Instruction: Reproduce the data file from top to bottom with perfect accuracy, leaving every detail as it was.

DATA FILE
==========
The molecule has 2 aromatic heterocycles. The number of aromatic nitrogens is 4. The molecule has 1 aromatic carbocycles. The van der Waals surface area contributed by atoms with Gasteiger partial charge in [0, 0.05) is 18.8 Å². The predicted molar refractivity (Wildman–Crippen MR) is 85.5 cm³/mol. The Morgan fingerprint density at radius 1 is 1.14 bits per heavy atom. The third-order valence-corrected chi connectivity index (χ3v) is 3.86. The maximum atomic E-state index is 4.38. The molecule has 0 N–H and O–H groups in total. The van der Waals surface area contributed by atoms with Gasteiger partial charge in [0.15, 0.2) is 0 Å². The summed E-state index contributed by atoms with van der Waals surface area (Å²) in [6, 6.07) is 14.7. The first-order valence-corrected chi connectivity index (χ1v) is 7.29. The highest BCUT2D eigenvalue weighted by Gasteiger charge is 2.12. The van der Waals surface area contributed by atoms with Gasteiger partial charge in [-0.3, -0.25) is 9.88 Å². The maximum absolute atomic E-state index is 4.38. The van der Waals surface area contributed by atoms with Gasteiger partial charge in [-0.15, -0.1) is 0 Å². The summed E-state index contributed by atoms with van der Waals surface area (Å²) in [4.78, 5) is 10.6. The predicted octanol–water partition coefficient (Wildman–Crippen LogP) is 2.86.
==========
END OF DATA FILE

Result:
The molecule has 2 aromatic heterocycles. The number of aromatic nitrogens is 4. The molecule has 1 aromatic carbocycles. The van der Waals surface area contributed by atoms with Gasteiger partial charge in [0, 0.05) is 18.8 Å². The predicted molar refractivity (Wildman–Crippen MR) is 85.5 cm³/mol. The Morgan fingerprint density at radius 1 is 1.14 bits per heavy atom. The third-order valence-corrected chi connectivity index (χ3v) is 3.86. The maximum atomic E-state index is 4.38. The molecule has 0 N–H and O–H groups in total. The van der Waals surface area contributed by atoms with Gasteiger partial charge in [0.15, 0.2) is 0 Å². The summed E-state index contributed by atoms with van der Waals surface area (Å²) in [6, 6.07) is 14.7. The first-order valence-corrected chi connectivity index (χ1v) is 7.29. The highest BCUT2D eigenvalue weighted by Gasteiger charge is 2.12. The van der Waals surface area contributed by atoms with Gasteiger partial charge in [-0.3, -0.25) is 9.88 Å². The maximum absolute atomic E-state index is 4.38. The van der Waals surface area contributed by atoms with Gasteiger partial charge in [-0.15, -0.1) is 0 Å². The summed E-state index contributed by atoms with van der Waals surface area (Å²) in [4.78, 5) is 10.6. The predicted octanol–water partition coefficient (Wildman–Crippen LogP) is 2.86.